(Reuters) - Former world number one Tiger Woods announced on Friday that he underwent back surgery earlier this week and will be sidelined for the rest of this year.
The 14-times major champion, who had a similar procedure on his back in March 2014, hopes to return to competition in early 2016.
“This is certainly disappointing, but I’m a fighter,” Woods, 39, said in a statement on his website. “I’ve been told I can make a full recovery, and I have no doubt that I will.
“This is unfortunate, but these things happen. I’ve been injured before and played again. It won’t be any different this time.”
As a result of the microdiscectomy surgery, which was performed in Park City, Utah on Wednesday, Woods will not be able to compete in the PGA Tour’s Oct. 15-18 Frys.com Open as he had initially planned.
He also was scheduled for two unofficial events, the America’s Golf Cup in Mexico and the Hero World Challenge that he hosts in the Bahamas.
Woods, who turns 40 in December, last played at the Wyndham Championship in Greensboro, North Carolina, four weeks ago.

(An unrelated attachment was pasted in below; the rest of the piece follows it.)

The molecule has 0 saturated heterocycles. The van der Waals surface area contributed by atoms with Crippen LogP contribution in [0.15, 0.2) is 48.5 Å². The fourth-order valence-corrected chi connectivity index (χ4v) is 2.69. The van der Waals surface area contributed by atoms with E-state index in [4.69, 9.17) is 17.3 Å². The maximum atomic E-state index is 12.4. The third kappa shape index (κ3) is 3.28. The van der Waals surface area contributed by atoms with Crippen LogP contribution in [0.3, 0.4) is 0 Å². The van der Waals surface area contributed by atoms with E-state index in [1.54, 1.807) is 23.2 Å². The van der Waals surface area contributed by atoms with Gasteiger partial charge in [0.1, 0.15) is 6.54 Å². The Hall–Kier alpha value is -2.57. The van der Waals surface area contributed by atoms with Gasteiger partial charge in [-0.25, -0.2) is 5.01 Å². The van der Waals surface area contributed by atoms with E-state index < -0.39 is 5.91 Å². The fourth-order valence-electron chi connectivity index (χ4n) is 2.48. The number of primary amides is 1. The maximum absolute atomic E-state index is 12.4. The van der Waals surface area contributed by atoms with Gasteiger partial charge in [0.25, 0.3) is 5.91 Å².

He showed glimpses of his old form, finishing equal 10th, but appeared to walk with a gingerly gait, something he attributed at the time to a hip problem.
According to his website, Woods “felt some occasional discomfort in the back and hip area the last several weeks, including at the Wyndham Championship.
“An examination clearly showed that the random discomfort was coming from his back, and Woods elected to have surgery quickly in order to return to the PGA Tour as soon as possible.
“Woods will begin intensive rehabilitation and soft tissue treatment within a week. Healing and recovery times differ for each individual based on many physiological factors, but Tiger is encouraged he can return early in 2016.”
Woods kept his plans for surgery under tight wraps. Before Friday, he had not posted anything on his Twitter account since Sept. 10, when he wished Arnold Palmer a happy birthday.
On Friday, he announced that he had undergone “successful back surgery” to remove a small disc fragment that was pinching his nerve.
However, the latest surgery raises further questions as to whether the man who spent a record 683 weeks ranked number one in the world will ever regain his former greatness.
Woods seemed destined to become the most prolific major champion ever when he captured the 2008 U.S. Open, for his 14th major title, but he has not added to the list over the ensuing 30 majors.
His hopes of matching the record 18 majors won by Jack Nicklaus are fading with every passing major, as history shows how difficult it is to win multiple majors once a player gets into his early 40s.
Woods played only 11 official events this year and did not qualify for the PGA Tour’s FedExCup playoffs currently being staged. He is ranked 283rd in the world.
Reporting by Mark Lamport-Stokes in Los Angeles; Editing by Andrew Both